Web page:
“If Indigenous Rights including land and resources rights were actually agreed on by the government of Nepal, developing countries like Nepal could set an example worldwide in terms of Indigenous Peoples and Land Rights. We as a collective should rise. Nepal could be a chief Nagoya Protocol implementation success story with our Indigenous communities.”– Nawang Sonam Sherpa, United Sherpa Association.

  • Dirash Rai, NEFIN talked about how Biodiversity is a burning issue in both the national and global context. He recalled his own work with Yogesh Bhawani an integral figure in the Convention on Biological Diversity (CBD) in Nepal. He shared how they have been involved in the cause of conserving biodiversity and promoting sustainable use of biological resources before Nepal deemed it as a pressing issue. As the National Focal Point, Yogesh Bhawani plays an important role in coordinating Nepal’s activities related to the CBD, including reporting on progress and implementing the treaty’s provisions. He shared how the Nepali Government had provided little to no prioritization for this issue despite them knowing of its importance. He also shared about the enormous budget provided by Independent Power Producers Association – Nepal and yet Biodiversity Issues remain without many implementations. 

He further added how the government of Nepal has not prioritized the land rights or first people issues seriously even now while dismissing the importance and role of the indigenous community in the protection of Biodiversity. He also mentioned prominent examples of Indigenous activists such as Nabina Chaudhary, an activist from the Tharu community who has been advocating for the implementation of policies that benefit the Tharu communities, and Rajkumar Chepang, Chepang Indigenous activist and the founder of the Chepang Indigenous Women Group in Nepal.

  • Santa Bahadur Chepang, Nepal Chepang Association, emphasized the importance of Position Papers from the Indigenous Organizations in Nepal on Biodiversity and Land Rights. He highlighted how organizations focusing on Indigenous Issues should come as a collective to write a Position paper.
  • Rina Rana, Indigenous Nationalities Commission, began her suggestion by pointing out how the deep-rooted relationship of Indigenous Peoples with nature has made global bodies conscious of their interrelatedness. She also talked about The Global Biodiversity Framework, which set a target of conserving at least 30% of the planet’s land and oceans by 2030 which means that at least 30% of the world’s land and sea areas should be designated as protected areas or conserved through other effective area-based conservation measures. She suggested how awareness of these issues should be provided for the indigenous communities in Nepal from the grassroots level.

She also talked on the topic of the Social Welfare Council Policy mandate that includes the protection and promotion of the rights of marginalized and vulnerable groups, including Indigenous peoples. She emphasized its importance in promoting and protecting the rights of Indigenous peoples in Nepal.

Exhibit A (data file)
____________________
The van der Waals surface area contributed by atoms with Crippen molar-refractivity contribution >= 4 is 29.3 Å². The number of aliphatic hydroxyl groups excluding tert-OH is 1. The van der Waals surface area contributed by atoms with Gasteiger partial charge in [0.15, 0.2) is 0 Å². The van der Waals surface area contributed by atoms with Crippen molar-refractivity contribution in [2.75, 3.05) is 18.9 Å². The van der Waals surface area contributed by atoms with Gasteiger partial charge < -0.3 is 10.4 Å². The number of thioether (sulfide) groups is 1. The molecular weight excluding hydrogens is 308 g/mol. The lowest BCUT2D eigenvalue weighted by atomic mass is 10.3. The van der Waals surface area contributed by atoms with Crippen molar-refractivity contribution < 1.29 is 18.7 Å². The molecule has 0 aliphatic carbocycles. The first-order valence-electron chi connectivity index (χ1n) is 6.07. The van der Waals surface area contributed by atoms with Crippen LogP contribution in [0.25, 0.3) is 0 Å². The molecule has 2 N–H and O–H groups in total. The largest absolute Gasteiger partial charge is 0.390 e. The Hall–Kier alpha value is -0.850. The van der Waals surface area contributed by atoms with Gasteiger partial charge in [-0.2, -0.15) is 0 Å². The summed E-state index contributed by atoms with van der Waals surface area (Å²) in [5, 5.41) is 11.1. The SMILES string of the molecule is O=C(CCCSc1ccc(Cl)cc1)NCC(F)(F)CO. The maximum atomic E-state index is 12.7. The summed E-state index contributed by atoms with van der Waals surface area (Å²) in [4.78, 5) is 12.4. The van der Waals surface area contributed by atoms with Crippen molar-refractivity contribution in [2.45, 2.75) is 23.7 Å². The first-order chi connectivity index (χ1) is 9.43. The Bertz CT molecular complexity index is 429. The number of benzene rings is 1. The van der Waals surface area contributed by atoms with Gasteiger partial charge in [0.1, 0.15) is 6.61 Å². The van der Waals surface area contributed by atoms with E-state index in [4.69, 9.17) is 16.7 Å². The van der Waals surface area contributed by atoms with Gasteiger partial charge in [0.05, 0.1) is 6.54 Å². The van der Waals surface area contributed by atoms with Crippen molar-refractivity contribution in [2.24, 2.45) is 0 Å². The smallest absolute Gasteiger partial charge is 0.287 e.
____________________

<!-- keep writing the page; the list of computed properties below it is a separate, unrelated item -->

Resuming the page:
• Chanda Thapa Magar, International Funders for Indigenous People discussed the lack of a Biodiversity Framework for Indigenous Peoples in Nepal and how we should be working on creating a clear framework. She also discussed how lawmakers from the government have wrongly framed Consultation as Consent while dealing with Indigenous issues and policy-making. She further suggested that the Nepal Federation of Indigenous Nationalities (NEFIN) should lead the way for policy-making based on Biodiversity for Indigenous Peoples in Nepal. She also shared her own experiences working with Indigenous Organizations throughout Asia, coming as a collective to discuss policy issues based on Biodiversity frameworks globally. She emphasized on leading the same culture for Indigenous Organizations in Nepal to create an actively engaged platform for such discussions. She also focused on topics such as Equitable Beneficial Sharing, Inclusivity, and Consultation Processes for Indigenous Communities for Policy- Making in Nepal. Finally, she concluded by suggesting the proper implementation of policies surrounding Climate Change and Biodiversity Conservation for Indigenous Communities in Nepal with an example from COP-26 and COP-27 that included a funding pledge.

“What actions should be taken to hold organizations wrongly using Indigenous Peoples funds accountable while?“- Chanda Thapa Magar, International Funders for Indigenous Peoples

In all, the discussion concluded successfully with valuable suggestions that were made during the program. It’s also important to recognize the value and importance of Indigenous knowledge and perspectives in addressing these issues. Indigenous Peoples have a deep understanding of their local ecosystems and have developed sophisticated techniques to manage and conserve natural resources. Their traditional knowledge and practices have been shown to be effective in maintaining biodiversity, improving soil health, and combating climate change. Discussions such as this one are beneficial to pave the way for effective Policy- changes and pave the way for a more positive direction towards Indigenous Peoples and Biodiversity in Nepal.